When I began producing concerts for St George’s in 2002, one of my early dates was a double bill of solo piano by Mark Springer – a founder member of legendary Bristol post-punk band Rip Rig & Panic (see them here as an insert on classic TV comedy ’The Young Ones’) – and the Welsh jazz pianist Huw Warren. I’d probably expected a programme of solo improvisations but Mark had other ideas, arriving that afternoon with his engineer and pre-recording four separate tracks for a series of linked pieces which he then accompanied live to provide the fifth part of the resulting quintets. It was a thrilling, astonishingly bold performance, as can be heard on The Watching Bird, a rich and varied double-album on Mark’s own Exit label that includes the St George’s recording. A hard minimalistic pulse is overlaid by delicate, almost orientalist effects and madly jangling overtones to form a musical palimpsest where the relationships between the different impressions remain beguilingly fluid, constantly shifting into new sonic patterns that continue to regenerate, like ocean waves forming and reforming or a computer algorithm skipping nimbly through the digital options available.
You could, if you like, make reference to the experiments of Steve Reich and Conlon Nancarrow or even the esoteric piano music of Gurdjieff and De Hartmann, but as will be evident from the other pieces on this recording, Mark Springer doesn’t really sound like anyone else. Whether it’s classical or crossover or whatever category you prefer doesn’t matter, either. This is music, and proper music at that: there’s form, texture, aesthetic harmony and disharmony and a colour-field of emotions to key your responses to. In his more recent compositions there’s a new, almost pastoral element at work, too, evident in the powerful evocation of a sense of place or reverence for the natural world. Of course, this could just be my imagination but one of the most satisfying things about Mark Springer is that he gives the listener a lot to work with.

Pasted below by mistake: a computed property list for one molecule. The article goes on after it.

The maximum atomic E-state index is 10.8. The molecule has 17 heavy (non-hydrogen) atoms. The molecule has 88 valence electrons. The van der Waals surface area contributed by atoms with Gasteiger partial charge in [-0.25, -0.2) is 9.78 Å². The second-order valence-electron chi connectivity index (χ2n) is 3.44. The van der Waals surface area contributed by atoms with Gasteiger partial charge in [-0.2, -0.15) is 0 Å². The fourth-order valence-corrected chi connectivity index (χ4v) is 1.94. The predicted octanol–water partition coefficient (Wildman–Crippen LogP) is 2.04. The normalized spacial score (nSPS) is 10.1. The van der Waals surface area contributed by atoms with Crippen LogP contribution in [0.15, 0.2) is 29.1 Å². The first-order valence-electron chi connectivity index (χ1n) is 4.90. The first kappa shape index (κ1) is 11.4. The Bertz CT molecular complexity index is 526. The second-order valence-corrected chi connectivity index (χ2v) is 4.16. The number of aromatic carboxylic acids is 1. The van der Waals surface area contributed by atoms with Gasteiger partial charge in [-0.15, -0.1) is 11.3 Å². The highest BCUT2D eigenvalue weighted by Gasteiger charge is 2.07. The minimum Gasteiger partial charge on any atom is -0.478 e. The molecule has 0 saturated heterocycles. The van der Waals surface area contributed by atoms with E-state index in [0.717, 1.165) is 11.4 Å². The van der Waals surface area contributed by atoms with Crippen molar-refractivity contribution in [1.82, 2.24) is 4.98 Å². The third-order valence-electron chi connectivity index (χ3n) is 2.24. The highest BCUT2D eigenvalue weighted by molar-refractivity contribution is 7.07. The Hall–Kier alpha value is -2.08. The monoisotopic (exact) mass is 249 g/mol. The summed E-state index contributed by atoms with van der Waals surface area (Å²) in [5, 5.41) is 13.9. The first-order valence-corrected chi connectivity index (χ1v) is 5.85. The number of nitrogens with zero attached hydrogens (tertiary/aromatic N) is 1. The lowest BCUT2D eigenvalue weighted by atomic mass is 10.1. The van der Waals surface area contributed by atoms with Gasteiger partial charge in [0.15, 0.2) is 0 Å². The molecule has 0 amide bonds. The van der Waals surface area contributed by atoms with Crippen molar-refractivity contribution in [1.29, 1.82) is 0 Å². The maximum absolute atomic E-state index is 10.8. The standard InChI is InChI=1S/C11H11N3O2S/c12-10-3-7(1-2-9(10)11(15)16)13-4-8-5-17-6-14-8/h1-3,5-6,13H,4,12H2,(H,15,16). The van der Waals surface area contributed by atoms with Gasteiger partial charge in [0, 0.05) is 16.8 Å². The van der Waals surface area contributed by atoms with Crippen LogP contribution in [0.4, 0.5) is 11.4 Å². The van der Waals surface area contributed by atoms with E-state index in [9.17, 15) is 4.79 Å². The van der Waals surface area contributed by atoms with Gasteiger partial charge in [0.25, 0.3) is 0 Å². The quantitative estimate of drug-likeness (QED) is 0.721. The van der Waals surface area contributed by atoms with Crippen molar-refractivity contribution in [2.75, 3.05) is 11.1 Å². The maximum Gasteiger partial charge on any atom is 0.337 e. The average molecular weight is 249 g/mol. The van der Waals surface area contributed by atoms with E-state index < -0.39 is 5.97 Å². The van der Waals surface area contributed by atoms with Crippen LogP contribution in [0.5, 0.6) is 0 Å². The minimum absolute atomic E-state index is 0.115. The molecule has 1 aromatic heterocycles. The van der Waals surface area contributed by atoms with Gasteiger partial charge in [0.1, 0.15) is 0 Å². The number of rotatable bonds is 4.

In February 2015 – twelve or thirteen years after the original St George’s concert – Mark came to the studio of Nimbus Records, near to where I live in Monmouth. I went along to say hello and stayed to hear part of the recording of his new string quartets (featuring the Lochrian String Quartet), an experience I found profoundly moving, inspiring even. Once again, this was real, hard-won and worked-over music that functioned on a number of levels simultaneously, feeding both the emotions and the mind. It also sounded as immediately attractive as any new music I know, yet it continued to deepen; indeed,the process is still going on. We may not know exactly where to file Mark Springer, but listening to him is no problem at all.
The Nimbus experience also provided an introduction to the Lochrian Quartet, who played the music so sensitively, and with such evident regard for Mark and his work. When I was looking for a string quartet to accompany the Theremin player Lydia Kavina for the concert we titled Theremin! as part of last year’s filmic series, our annual partnership with Watershed, I therefore asked the members of Lochrian if they were able to participate. They were, and the result was a wonderful evening that ended with fulsome praise both from the audience, and from Lydia Kavina herself, for the group’s consummate professionalism in playing so superbly after only an hour or two’s rehearsal that afternoon.
Now, as the opening St George’s concert for filmic 2017, Mark Springer and the Lochrian Quartet will be reunited for ‘Concert with Film’: Mark’s new music for piano and string quartet inspired by the landscapes of Italy and his time spent composing and performing at the remarkable Castello di Potentino in Tuscany, will be accompanied by films by the directors John Maybury and Sarah Killery that were themselves inspired by Mark’s music. There will also be wine from the estate’s vintages, to taste and to buy. This film of Mark’s ‘Potentino Concerto’ gives a tantalising flavour of both music and setting.
Phil Johnson, Senior Programme Producer